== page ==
Behavioral problems during and after a divorce occur in children of all ages. While parents are often prepared to deal with these issues, not every parent knows what approach is best to take with his or her child. One option that can lead to problems later in life is deciding not to discipline your child. Parents who become more lenient during a divorce feel that giving a child more freedom will help him or her. In reality, there are many dangers associated with not disciplining your child during a divorce. Being aware of why discipline and structure are important, especially during a divorce, will help you provide your child with the environment he or she needs to prosper.
Problems in School
A child who does not expect to be punished for his or her behavior at home may eventually begin having problems in school. Behavioral problems may occur in school, but it is possible for a child to remain well behaved while experiencing a significant drop in grade point average or classroom participation. Researchers have found that outside influences have a large impact on a child’s ability to succeed in school. Lack of discipline in the form of bedtimes, enforcing homework routines, and encouraging your child to complete household chores can all lead to problems in school or extracurricular activities.
While a divorce is ongoing, communication between spouses is often strained and problems with a child can lead to even more tension. Inability to agree on boundaries or disciplinary actions can lead to more conflicts as you and your spouse attempt to co-parent. If you or your spouse are the only parent not enforcing previously established rules, it could create even more animosity as the parent trying to create a stable environment feels undermined. Both parents need to work together to provide structure and work together to make sure any misbehavior is punished in accordance with rules on which you both have previously agreed.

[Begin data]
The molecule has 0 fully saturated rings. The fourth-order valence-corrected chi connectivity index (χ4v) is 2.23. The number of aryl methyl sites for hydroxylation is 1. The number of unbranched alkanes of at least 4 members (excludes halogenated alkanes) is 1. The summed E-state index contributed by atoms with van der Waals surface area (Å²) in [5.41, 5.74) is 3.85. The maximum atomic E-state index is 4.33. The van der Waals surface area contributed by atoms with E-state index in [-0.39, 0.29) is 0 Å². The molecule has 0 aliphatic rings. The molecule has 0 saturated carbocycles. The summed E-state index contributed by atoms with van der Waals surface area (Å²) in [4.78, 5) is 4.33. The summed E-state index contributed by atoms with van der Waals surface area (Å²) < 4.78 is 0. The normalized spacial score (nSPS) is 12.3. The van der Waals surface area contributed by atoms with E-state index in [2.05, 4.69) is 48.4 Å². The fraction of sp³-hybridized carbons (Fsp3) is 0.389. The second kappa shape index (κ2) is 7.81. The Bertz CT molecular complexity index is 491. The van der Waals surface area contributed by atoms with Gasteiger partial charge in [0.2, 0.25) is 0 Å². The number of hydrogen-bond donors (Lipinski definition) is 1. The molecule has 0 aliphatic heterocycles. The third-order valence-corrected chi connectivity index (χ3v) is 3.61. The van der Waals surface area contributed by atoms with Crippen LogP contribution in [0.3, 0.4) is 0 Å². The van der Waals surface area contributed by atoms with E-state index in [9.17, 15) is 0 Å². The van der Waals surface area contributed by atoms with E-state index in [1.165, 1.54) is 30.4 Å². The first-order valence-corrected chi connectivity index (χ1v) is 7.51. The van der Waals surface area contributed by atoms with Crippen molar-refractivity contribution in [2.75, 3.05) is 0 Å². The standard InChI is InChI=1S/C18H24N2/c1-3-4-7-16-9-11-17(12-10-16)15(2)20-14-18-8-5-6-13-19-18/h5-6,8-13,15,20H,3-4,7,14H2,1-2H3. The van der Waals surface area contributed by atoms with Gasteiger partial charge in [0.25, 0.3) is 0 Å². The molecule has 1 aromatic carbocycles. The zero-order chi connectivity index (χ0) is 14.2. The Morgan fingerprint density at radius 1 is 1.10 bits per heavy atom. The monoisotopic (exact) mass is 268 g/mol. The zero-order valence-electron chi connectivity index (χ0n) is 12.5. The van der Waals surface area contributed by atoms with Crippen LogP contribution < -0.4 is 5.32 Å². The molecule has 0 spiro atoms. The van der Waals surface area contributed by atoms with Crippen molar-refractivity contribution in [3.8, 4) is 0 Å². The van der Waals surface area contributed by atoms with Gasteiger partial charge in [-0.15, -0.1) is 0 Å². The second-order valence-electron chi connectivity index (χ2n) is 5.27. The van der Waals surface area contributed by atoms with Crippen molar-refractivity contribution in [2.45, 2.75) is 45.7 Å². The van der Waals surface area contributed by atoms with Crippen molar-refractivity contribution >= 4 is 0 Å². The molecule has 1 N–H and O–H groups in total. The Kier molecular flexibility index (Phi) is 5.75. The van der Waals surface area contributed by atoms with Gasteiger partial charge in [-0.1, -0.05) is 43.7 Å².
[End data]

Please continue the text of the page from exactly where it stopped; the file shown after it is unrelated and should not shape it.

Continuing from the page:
One of the largest issues parents have during a divorce is deciding a fair custody arrangement that they are both satisfied with. Though shared parenting is becoming more popular, most courts still award primary custody to one parent while the other parent is granted visitation. If you are in the middle of a custody dispute, your spouse may use your hesitance to discipline mutual children against you. Proving that you are not making your child do homework, stick to a curfew, or answer for bad behavior could all lead to the court feeling as though remaining with you is not in the best interest of the child.
Contact an Attorney
If you believe that your child’s lack of discipline is affecting your ability to obtain custody or putting your child into an unsafe situation, contacting a child custody and visitation attorney is important. A qualified attorney can answer your questions, review your situation, and give you advice for going forward legally. The team at Vayman & Teitelbaum realizes that as a parent, providing stability in a volatile situation is difficult. We are here to give you the support necessary to get you and your child through this hard period in your lives. Contact us today to schedule an appointment at one of our four Atlanta area locations so that we can begin giving you the legal assistance that you need.